Warner’s Safe Cure: The Industries of the City of Rochester (Part I)

Let me start out by saying that Google has done us all a huge favor. Their project to scan the libraries of several great universities has provided a treasure trove of historical material at our finger tips. Thankfully, that includes publications about H. H. Warner and his Safe Cure. Thanks Google.

Having said that, I was delighted to stumble across a book published in 1888 by Hiram Sibley with the rather cumbersome title of “The Industries of the City of Rochester: A Resume of Her Past History and Progress, Together with a Condensed Summary of Her Industrial Advantages and Development and a  Series of Comprehensive Sketches of Her Representative Business Enterprises, Incorporating a Condensed History of the Chamber of Commerce.” So much for brevity. The work was published by Elstner Publishing Company in Rochester. By the by, you will recall  from my earlier Warner Chronology that H. H. Warner was elected as the first president of the Chamber in 1887 beating out that obscure camera inventor, George Eastman. By 1888, Warner was probably at the height of his patent medicine success and opening his short-lived Pressburg Office in Hungary. Not surprisingly, Industries included a section on H. H. Warner, which begs the question of whether this book was simply another piece of advertising. Well, I guess that is the business of any chamber of commerce.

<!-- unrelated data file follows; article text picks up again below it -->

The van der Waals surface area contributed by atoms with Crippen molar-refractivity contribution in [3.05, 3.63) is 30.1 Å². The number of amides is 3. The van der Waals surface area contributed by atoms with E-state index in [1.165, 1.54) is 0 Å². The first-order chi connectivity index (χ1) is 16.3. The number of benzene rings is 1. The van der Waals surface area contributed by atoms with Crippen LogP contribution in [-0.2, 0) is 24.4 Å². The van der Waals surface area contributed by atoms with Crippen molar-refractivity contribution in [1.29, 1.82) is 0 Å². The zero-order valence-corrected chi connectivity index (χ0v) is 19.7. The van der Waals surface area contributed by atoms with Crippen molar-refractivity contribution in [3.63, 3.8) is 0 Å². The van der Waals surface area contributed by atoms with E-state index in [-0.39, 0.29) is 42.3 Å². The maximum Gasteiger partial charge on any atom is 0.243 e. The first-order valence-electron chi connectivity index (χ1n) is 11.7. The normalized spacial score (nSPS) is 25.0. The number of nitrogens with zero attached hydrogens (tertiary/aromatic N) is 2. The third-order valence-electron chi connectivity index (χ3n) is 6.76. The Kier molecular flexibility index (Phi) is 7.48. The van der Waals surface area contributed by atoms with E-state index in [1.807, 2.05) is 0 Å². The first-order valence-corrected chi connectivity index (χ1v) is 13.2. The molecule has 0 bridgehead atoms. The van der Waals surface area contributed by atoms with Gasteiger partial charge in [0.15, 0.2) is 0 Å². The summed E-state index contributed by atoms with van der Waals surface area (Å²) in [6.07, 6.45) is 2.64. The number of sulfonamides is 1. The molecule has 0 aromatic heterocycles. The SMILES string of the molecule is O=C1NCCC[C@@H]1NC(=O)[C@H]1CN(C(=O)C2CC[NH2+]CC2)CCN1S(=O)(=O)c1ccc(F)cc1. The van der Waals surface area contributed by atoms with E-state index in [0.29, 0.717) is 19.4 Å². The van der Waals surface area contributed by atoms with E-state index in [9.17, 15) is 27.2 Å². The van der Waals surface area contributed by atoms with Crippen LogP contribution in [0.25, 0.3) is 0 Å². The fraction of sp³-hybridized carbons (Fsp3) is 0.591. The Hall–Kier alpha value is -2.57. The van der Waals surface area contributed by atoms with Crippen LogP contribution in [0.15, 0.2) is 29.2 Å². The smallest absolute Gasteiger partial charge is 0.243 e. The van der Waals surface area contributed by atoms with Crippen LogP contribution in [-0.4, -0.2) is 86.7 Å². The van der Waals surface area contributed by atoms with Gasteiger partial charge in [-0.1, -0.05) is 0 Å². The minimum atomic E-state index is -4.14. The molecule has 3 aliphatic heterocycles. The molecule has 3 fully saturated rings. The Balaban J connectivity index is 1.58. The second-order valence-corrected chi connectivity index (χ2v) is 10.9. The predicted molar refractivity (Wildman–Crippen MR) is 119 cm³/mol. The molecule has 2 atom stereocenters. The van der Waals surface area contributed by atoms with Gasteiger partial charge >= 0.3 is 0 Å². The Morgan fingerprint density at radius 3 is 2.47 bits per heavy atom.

Prominently featured in the article is the Warner Remedies Building, having been opened four years earlier in 1884. This is a particularly good engraving of the Warner Building and I have fixed it as a permanent image on this blog. In fairness to Mr. Warner, this book is by no means a fluff piece just for his enterprise, but is, rather, an amazing catalog of Rochester businesses and industries. Any student of Rochester history would want to leaf through a copy of this book, which is apparently available in a reprinted version.

There are several interesting portions of the section on Warner Safe Remedies.  It provides us with the layout of the building:

The above building, which is located on North St. Paul  st., Nos. 60, 62, 64, 66, 68, 70 and 72, has a floor capacity of four and one-quarter acres, the basement being used for storage purposes of bottles and materials, the first floor being the general offices and shipping room; second floor, mailing room with packing room for  the Yeast department; third floor, packing and bottling room for the Safe Remedies; fifth floor, drying floor for the Yeast department; sixth floor, laboratory; seventh floor, laboratory; eighth floor, general storage rooms.

Now, before you accuse me of leaving out  mention of the fourth floor, it was omitted from the text. Not sure if that was a typo or if the operations of the fourth floor were not for public dissemination. Who knows? In any event, this book helps us gain a little more insight into the operations of Hulbert Harrington Warner.

 

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